Here we are in the middle-most parts of May in the middle-most parts of spring. It is a full, sticky, sweet time of year.
And all is ripe with the world.
The air gets juicier by the day. Skin slicks with it and hair clumps in it. Honeybees swim through it, On the back deck, wasps suck its dampness from the floor joists. Dollops of Queen Anne’s Lace float at the roadside. A foamy fog fills the deepest morning fields.
For teachers and students, this time of year is even fuller, stickier, and sweeter. School is ending — and with that end comes exam marathons and grading marathons and all sorts of end-of-year obligations. But it also means that in just a few short days, all the challenges and hurdles of the past year can be put away. In just a few short days, the pool-sides and vacays will soon be underway.
But as I give my last two days’ worth of exams for this school year, the sweet milk of concord is tinged just a tad with bittersweet.
Because in four days’ time, I will walk out the front doors of Woodland and leave behind the school I have called home from the beginnings to the middle-most part of my teaching career. And that makes my heart trip just a beat.
I have loved Woodland High School. And oh, how I love it still!
I love the building – the red-bricked, columned, porticoed beauty of its structure. It is a beautiful and storied institution. And the view from its hilltop — Lord, have mercy! I remember the first day I walked into Woodland as a teacher.
I came in through the back doors of D-Hall at sunrise and turned back to take in the view. And what I saw… well, I’m pretty sure the mouths of angels dropped open to belt out some heavenly chords in my ear.
The football stadium is there in the back, and the home stands are carved into the rocky clay hillside. Gazing onto that field, with Ladd’s Mountain jutting to the north and the Etowah River snaking off toward the east — it was magical.
And I love the student body – the tough and tender teenaged population. I’ve taught so many beautiful students with so many powerful stories.
And as a teacher of students and stories, these sixteen years have been all about the stories. Not the stories I’ve shown them — the literature of canon and curriculum, but the stories they’ve shown me — the literature of their hearts. Their stories will never leave me.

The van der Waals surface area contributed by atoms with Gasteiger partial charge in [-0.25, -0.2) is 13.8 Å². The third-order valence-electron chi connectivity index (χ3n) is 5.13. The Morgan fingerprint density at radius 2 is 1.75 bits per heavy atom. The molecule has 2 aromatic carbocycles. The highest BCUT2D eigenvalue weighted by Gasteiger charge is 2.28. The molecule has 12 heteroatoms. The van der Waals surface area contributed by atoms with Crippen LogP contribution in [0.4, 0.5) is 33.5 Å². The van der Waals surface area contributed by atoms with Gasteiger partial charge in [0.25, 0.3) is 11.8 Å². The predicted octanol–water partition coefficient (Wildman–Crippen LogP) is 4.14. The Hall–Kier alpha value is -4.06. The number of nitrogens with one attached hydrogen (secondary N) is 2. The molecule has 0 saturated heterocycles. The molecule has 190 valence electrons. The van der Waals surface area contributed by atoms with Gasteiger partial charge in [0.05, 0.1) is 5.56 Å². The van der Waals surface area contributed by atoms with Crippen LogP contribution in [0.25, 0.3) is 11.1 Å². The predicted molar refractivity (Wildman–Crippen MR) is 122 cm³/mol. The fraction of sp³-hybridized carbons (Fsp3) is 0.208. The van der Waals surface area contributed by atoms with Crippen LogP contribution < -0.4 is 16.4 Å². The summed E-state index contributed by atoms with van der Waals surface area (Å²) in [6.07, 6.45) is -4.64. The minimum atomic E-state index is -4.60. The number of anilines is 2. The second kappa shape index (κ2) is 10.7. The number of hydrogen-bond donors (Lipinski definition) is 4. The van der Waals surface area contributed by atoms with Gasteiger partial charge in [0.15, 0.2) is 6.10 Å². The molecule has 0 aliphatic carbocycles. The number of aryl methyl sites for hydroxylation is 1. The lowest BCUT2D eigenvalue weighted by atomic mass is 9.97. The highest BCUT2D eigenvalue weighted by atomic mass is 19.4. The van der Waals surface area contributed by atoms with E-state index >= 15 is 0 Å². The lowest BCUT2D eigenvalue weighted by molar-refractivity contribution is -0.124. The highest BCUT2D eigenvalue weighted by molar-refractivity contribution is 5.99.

There’s the rapper who mixed beats in his basement and hid battle-scars in his bravado. And the cowboy who wrote poetry, rode bulls and broke bones.
There’s the brooding brunette who pierced her tongue with a paper clip while I was absent one day so her parents would see all her pain. And the energetic junior who sang gospel music every seventh period — and one Friday brought a frozen snake to school in his backpack.
There’s the baller who crushed statistics and opponents on the field while the world had its way with him back home. And the crooner too shy to speak up in class, but who belted it out on the stage like a boss.
There’s the bruised, uncertain sophomore who slipped me a note at the end of class to tell me that what had happened in the book we were reading had happened to her in her uncle’s back room. And the brilliant, confident valedictorian with the bird feathers in her hair and the big dreams in her head.
There’s the ukulele-playing philosopher. And the soft-spoken thespian. And the bright, bubbly philanthropist. And the legally-blind visionary.
And so very many, many more…
And they’ve all had a story to teach me. And I’ve learned so much. I’ve learned how to laugh, how to cry, how to absorb, how to digest, how to digress, how to hold in, and hold on, and let go.
They’ve given and shown me so much. About them, about myself, and what teaching is all about. And it’s all about them. Always.
And in showing me who they are, they have shown me who I am.
And now, in this middle-most part of May in the middle-most part of spring, in the middle-most part of my career, I’m leaving Woodland And it is hard. And the closer I get to next Wednesday, the more frightened I become.
But I feel the pull of a new season – a swirling purple hurricane season. A season of new students and new family members and new stories all hang on the cusp of the solstice of summer. And all is ripe with the world.
I will always love Woodland. I met my husband here. My best friends all teach here. My favorite students in the world all went to school here. And so did my daughters.
It is truly full and sticky and a tad bit bittersweet here in the middle-most parts of this May.